13 Sep The Truth Behind Google’s Secret Content Sauce
Like hunting for the Colonel’s secret recipe (hint: it includes black pepper), marketers have long sought to identify the algorithms that Google uses to determine its rankings. For years, search engine marketing experts have followed the ever-changing guidelines, rules, and updates that Google has issued in the hopes of getting their content listed on page 1.
But it’s really not that difficult. Google is pretty upfront about what they’re looking for. And by spotting certain trends, you can gain a pretty good idea of the type of content that tends to do well on Google.
Here are four big content trends that Google appears to be favoring right now.
Pages with more than 1,900 words
It’s no secret that Google likes a lot of written text. Keywords drive searches and serve as the basis for web copy. That copy gives Google’s “spiders” something to crawl and analyze; the more text there is to crawl, the better a page tends to do.
Check out this chart from Backlinko.com:
As you can see, pages with more than 1,800 words tend to rank higher. Indeed, the sweet spot appears to be around 1,900 – 2,000 words. As such, for better SEO rankings, the lesson remains the same as the one I wrote about back in June: longer content is where it’s at.
Interesting and useful content that includes variations of search terms
It’s not just about volume, however; quality is just as important, if not more so. Per Google, “Organic or word of mouth buzz helps build your site’s reputation with both users and Google, and it rarely comes without quality content.” The idea is the better your content, the greater the chance that other sites will link back to your pages. Google places a high premium on the number of “quality backlinks” (i.e., links that appear on sites that Google deems to be reliable purveyors of high quality content) that direct users from other websites back to yours.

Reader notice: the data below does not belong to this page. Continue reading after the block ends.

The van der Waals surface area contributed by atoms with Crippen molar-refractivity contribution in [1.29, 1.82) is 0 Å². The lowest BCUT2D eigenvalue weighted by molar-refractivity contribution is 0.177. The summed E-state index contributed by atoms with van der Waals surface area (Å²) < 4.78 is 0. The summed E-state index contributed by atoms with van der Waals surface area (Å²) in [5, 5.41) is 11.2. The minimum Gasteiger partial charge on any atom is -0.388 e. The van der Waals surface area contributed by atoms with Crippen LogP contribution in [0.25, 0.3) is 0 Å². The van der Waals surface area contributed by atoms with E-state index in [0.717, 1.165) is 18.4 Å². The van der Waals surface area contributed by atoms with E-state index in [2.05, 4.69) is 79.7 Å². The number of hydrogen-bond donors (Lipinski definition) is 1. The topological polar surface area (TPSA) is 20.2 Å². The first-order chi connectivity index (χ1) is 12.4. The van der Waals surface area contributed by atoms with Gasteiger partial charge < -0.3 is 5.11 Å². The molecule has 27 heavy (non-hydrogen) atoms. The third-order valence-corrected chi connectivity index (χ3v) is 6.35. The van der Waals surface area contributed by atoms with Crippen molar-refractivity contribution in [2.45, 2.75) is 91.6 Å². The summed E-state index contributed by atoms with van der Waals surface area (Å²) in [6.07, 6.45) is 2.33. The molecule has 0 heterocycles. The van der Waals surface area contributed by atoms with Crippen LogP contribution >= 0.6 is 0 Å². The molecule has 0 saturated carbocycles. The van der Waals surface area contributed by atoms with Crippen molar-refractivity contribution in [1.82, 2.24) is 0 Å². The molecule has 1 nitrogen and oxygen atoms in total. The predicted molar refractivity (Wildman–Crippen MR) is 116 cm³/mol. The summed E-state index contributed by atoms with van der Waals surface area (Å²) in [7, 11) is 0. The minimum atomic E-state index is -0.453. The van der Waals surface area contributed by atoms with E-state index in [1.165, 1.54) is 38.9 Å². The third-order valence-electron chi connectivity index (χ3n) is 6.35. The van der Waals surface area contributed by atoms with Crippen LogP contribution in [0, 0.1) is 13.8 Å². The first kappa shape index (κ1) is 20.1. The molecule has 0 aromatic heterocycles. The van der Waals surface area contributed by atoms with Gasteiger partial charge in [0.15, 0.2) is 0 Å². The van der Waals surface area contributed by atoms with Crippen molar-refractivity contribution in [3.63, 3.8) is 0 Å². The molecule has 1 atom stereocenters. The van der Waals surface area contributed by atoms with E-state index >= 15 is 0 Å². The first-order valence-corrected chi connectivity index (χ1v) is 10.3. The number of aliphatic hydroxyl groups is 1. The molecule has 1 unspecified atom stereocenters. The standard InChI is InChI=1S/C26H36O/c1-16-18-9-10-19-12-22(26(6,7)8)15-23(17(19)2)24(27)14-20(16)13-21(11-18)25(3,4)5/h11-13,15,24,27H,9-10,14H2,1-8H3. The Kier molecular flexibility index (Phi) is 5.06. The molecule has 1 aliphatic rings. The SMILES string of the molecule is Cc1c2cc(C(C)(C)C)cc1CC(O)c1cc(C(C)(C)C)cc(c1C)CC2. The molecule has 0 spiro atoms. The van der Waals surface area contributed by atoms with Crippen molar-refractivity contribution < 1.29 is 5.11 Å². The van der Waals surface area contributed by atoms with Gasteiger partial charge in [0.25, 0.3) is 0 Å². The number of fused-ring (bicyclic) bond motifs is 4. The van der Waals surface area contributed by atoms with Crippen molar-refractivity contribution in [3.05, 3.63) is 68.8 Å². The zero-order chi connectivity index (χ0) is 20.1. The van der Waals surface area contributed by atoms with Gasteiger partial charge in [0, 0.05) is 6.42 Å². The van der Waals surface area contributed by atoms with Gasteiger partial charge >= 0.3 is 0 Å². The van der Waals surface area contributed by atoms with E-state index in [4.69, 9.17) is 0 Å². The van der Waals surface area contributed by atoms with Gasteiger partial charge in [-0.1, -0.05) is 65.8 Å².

Marketers should take care to write their interesting and useful website content in different ways to attract a variety of visitors. It’s helpful to anticipate differences in users’ search patterns and behaviors by using a variety of search terms that essentially mean the same thing. For example, someone searching for “FIFA” and “football” might be looking for the same type of results, but are using different terms to get there. Use a good mix of phrases and keywords that your potential readers might use to find your content.
Well organized and easy to read content
No one wants to read something that’s difficult to follow or understand, and Google tends to look askance at sites with sloppy writing. Just like with the blog posts or articles you write, your topics should be organized clearly. You may want to consider using subheads (preferably with keyword terms) to delineate different ideas or concepts, which can make it easier for readers to follow your train of thought. Obviously, grammar mistakes should be avoided.
To that last point, some marketers used to intentionally misspell words on their pages in the hopes of attracting visitors who may mistakenly misspell those same words in their Google searches. Don’t do it. Aside from looking unprofessional, Google caught onto this tactic a long time ago, and took to penalizing sites that tried to get away with it. Just focus on making sure your copy is as clean and well organized as possible.
Content written for readers — not Google
Despite all of this advice, perhaps the best tip for getting your site noticed on Google is to pretend you’re not writing for Google at all. Write for your customers, your employees, your partners — basically, write for people. Yes, keep your site visible to Google and other search engines by adding a site map, a logical hierarchy, and URLs that contain keywords. But if you focus on simply writing good content that resonates with human beings, there’s a very good chance your site will do well on Google.
Of course, there are certain things you should never do to try and get a better ranking on Google. No hidden text, for example, or duplicate text across different pages of your site. Those “black hat” tactics do not add value to readers, and could even get your site banned from Google results pages.
For the most part, though, Google’s content guidelines are fairly straightforward, and doing well on the site isn’t rocket science. Heck, it’s not even trying to figure out what’s really inside a can of Coca Cola. It’s just good marketing — and good writing.
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